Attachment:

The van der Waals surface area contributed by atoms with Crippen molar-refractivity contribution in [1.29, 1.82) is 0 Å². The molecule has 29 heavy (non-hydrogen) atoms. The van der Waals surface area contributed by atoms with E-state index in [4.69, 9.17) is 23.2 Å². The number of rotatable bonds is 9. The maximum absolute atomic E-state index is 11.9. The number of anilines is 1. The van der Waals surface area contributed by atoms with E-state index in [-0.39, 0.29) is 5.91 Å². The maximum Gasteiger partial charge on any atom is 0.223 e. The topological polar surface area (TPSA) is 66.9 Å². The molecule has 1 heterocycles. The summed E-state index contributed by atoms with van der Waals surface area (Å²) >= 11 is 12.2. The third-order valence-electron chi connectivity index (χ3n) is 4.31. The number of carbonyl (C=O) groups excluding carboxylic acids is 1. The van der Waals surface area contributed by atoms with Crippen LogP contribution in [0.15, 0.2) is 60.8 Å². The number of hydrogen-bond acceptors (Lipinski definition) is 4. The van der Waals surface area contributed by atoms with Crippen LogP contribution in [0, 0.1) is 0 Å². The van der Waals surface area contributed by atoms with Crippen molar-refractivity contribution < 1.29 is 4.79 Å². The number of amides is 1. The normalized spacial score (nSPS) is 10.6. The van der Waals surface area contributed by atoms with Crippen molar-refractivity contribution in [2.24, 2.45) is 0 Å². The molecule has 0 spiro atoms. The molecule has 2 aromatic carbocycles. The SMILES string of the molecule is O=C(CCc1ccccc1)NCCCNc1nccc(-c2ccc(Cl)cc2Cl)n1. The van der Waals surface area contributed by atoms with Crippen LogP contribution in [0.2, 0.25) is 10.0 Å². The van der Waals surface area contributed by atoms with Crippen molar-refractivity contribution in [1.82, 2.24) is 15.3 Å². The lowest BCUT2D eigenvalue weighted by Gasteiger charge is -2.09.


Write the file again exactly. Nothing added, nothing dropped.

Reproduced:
The van der Waals surface area contributed by atoms with Crippen molar-refractivity contribution in [1.29, 1.82) is 0 Å². The molecule has 29 heavy (non-hydrogen) atoms. The van der Waals surface area contributed by atoms with E-state index in [4.69, 9.17) is 23.2 Å². The number of rotatable bonds is 9. The maximum absolute atomic E-state index is 11.9. The number of anilines is 1. The van der Waals surface area contributed by atoms with E-state index in [-0.39, 0.29) is 5.91 Å². The maximum Gasteiger partial charge on any atom is 0.223 e. The topological polar surface area (TPSA) is 66.9 Å². The molecule has 1 heterocycles. The summed E-state index contributed by atoms with van der Waals surface area (Å²) >= 11 is 12.2. The third-order valence-electron chi connectivity index (χ3n) is 4.31. The number of carbonyl (C=O) groups excluding carboxylic acids is 1. The van der Waals surface area contributed by atoms with Crippen LogP contribution in [0.15, 0.2) is 60.8 Å². The number of hydrogen-bond acceptors (Lipinski definition) is 4. The van der Waals surface area contributed by atoms with Crippen LogP contribution in [0, 0.1) is 0 Å². The van der Waals surface area contributed by atoms with Crippen molar-refractivity contribution < 1.29 is 4.79 Å². The number of amides is 1. The normalized spacial score (nSPS) is 10.6. The van der Waals surface area contributed by atoms with Crippen molar-refractivity contribution in [2.24, 2.45) is 0 Å². The molecule has 0 spiro atoms. The molecule has 2 aromatic carbocycles. The SMILES string of the molecule is O=C(CCc1ccccc1)NCCCNc1nccc(-c2ccc(Cl)cc2Cl)n1. The van der Waals surface area contributed by atoms with Crippen LogP contribution in [0.2, 0.25) is 10.0 Å². The van der Waals surface area contributed by atoms with Crippen molar-refractivity contribution in [1.82, 2.24) is 15.3 Å². The lowest BCUT2D eigenvalue weighted by Gasteiger charge is -2.09.